The Impact of Your Ideas
A robotic pack horse carries a secret about it’s creator. Told in three segments, this hard-science-fiction story explores the impact of product design on a widow, a soldier, and a friend.
Humanity by Proxy and other stories celebrates the positive aspects of technology and it’s designers. The collection includes three other stories: A Cup Of Dirt, The Music Teacher, and Plastic Thingy. Each short includes a backstory, discussing concepts and inspiration.
From Humanity By Proxy
The opposite of love isn’t hate. The opposite of love is indifference
After eighty-one years of wedded bliss, Tiffany Stott was glad to be rid of Walter. He’d been so cute at thirty-years old, but after they married, he’d started on correcting every one of her faults. Apparently, there were many. Walter was employed as an engineering project manager, the most controlling of career choices. Obsessive-compulsive was a job qualification, not a disorder. Promotion was based on the eradication of unplanned events. Walter had a difficult time leaving this behavior at work, and inflicted it on his family, friends, and mostly Tiffany.
During author presentations, it’s typical to be asked, “Where do you get your ideas?” With Humanity By Proxy, I’ve included explanations for each main story, detailing where I found the characters, how the plot came about, problems I had, solutions I created. If you’re curious about writing science fiction, you might find these backstories helpful.
From A Cup of Dirt
Dirt is what you track into the space station. Soil is what you grow things in.
Enzo and Dmitry sat in the galley of the space station unencumbered by EVA suits, eating dinner and appreciating being able to scratch their faces. Olya Sidorova, the older, taller and blonder of the much-lusted-after Sidorova sisters tried to eat between interruptions from the kitchen. Three plates held construction-worker sized quantities of spaghetti with tomatoes from the hydroponic gardens.
The galley was small, so it was logical for Olya to be sitting close to Dmitry. Close enough that her blonde hair stuck to the static electricity of his sweater.
“Izvi`nite,” Olya said. She reached across Dimitry’s plate for a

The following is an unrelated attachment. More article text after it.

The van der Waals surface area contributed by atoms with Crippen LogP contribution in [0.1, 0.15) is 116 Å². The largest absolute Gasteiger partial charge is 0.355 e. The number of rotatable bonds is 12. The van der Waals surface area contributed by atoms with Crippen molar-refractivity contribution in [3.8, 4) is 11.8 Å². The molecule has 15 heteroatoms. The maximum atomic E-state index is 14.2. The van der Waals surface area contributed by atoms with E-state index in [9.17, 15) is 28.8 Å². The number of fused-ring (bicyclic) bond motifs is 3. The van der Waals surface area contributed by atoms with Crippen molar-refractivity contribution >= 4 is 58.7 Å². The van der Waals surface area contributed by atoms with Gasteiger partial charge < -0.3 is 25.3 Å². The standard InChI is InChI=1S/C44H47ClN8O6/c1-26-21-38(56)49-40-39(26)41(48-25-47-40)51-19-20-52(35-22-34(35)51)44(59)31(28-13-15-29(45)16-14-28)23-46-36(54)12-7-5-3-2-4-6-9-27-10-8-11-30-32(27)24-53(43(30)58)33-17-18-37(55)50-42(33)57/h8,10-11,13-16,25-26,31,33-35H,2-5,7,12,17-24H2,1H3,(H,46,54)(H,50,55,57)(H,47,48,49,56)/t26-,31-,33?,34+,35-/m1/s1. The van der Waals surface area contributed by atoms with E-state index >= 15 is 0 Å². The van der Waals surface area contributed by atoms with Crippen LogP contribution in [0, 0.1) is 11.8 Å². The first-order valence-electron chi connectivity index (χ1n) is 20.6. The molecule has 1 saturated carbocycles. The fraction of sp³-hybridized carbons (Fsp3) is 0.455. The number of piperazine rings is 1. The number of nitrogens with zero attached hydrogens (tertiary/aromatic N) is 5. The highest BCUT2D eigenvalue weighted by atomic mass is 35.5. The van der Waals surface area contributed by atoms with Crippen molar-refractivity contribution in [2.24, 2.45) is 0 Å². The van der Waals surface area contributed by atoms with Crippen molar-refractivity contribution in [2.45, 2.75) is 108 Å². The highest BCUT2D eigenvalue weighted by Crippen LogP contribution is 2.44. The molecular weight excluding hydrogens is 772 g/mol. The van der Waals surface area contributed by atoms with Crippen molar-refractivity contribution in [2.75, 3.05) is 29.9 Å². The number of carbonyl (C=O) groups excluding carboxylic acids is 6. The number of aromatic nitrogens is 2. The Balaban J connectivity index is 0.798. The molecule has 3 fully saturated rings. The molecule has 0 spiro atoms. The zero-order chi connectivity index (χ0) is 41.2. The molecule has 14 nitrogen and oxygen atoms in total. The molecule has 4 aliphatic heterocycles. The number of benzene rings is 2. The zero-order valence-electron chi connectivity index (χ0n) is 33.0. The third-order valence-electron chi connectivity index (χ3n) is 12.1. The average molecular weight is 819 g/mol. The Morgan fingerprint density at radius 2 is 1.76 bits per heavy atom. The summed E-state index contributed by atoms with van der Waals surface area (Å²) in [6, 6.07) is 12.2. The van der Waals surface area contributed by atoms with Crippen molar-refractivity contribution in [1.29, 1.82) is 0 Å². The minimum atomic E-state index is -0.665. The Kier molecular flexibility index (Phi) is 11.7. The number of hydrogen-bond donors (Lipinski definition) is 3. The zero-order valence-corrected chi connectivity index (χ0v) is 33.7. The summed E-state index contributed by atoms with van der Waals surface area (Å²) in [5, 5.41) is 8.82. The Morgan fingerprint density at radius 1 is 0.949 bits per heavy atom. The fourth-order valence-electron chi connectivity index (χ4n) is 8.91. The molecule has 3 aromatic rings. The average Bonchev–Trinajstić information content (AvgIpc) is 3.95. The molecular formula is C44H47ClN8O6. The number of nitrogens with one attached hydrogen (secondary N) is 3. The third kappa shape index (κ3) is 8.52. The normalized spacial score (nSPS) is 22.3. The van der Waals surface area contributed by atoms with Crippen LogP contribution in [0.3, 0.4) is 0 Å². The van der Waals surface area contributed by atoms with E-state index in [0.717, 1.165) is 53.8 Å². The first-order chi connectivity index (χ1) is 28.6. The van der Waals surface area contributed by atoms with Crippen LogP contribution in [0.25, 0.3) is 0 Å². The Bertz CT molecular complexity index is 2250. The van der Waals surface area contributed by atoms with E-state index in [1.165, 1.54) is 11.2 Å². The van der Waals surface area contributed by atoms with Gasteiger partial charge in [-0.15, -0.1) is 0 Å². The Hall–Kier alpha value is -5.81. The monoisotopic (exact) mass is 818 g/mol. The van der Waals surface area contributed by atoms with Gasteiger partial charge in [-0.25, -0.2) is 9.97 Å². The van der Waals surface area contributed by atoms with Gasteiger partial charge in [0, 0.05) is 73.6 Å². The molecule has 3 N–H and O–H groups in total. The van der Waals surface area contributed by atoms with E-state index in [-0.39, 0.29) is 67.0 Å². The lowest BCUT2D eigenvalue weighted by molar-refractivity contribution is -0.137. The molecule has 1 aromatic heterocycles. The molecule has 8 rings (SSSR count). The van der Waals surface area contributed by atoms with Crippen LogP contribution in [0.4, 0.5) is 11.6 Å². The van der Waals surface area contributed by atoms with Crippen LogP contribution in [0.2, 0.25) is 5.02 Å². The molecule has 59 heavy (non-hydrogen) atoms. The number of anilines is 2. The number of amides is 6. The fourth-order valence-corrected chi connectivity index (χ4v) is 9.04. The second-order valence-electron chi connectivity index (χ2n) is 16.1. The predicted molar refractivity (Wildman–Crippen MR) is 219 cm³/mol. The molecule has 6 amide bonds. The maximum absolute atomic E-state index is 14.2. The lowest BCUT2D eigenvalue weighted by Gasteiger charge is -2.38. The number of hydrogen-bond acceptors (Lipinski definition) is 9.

She could have retrieved a napkin from the dispenser behind her, but instead invaded his personal space, flashing a smile. Olya’s smile had caused several rocket scientists to lose concentration. Dmitry blushed and focused on his spaghetti.
Read the backstory of A Cup Of Dirt here.
From The Music Teacher
Josh called it Mr. Flat Five. Musica Diablous. A chord with a flatted fifth note. Mi contra fa est diabolus in musica. The Musical Demon.
It killed Josh. Actually, Josh killed himself. But he died on account of Mr. Flat Five. It does that to people. Makes them obsessive. Gives them the illusion they’ve found something world-changing and the end will justify the means.
I had it long enough, just for a few months. It doesn’t look evil—more like a bowling trophy, or a kid’s toy made out of soft metal. But I don’t have it anymore—that’s why Grace is mad.
Read the backstory of The Music Teacher here.
From Plastic Thingy
“Hey. Guy with the broom. Like, I need a plastic thingy.”
Her noisy appearance at the front counter of Hankins Hardware is only made louder by the smell of chlorine. Doing her part to keep Portland weird, I think, as I put down the broom. She’s wearing a funny sort of jacket, stretch pants and steel-toed boots. Maybe that’s odd, but what’s really unique is her just standing by the counter.
Regular customers know the store layout. They walk in, briefly acknowledge our presence, then disappear down the appropriate row. You want paint? Look in aisle one. Bolts? Located across the front of the store. Aisle five has been electrical for the past two centuries. Newbies like her walk in and execute a “Deer in the Headlights” maneuver, freezing and scanning the store. Sometimes they carry a handful of broken parts or a plastic bag of moist pipes. Not wanting to admit they’re confused, they take a right turn and head towards the paint aisle. If we’re quick, we can intercept and point them in the right direction. If not, we wait until they loop around and reappear at the front of the gardening aisle.
But not this girl. No handful of parts. No wandering to the paint aisle. She just stands there, expecting us to get her a plastic thingy. It’s near closing time, I should give her the end-of-day brush off.
Read the backstory of Plastic Thingy here.
Humanity By Proxy and Other Stories is available in paperback from Amazon.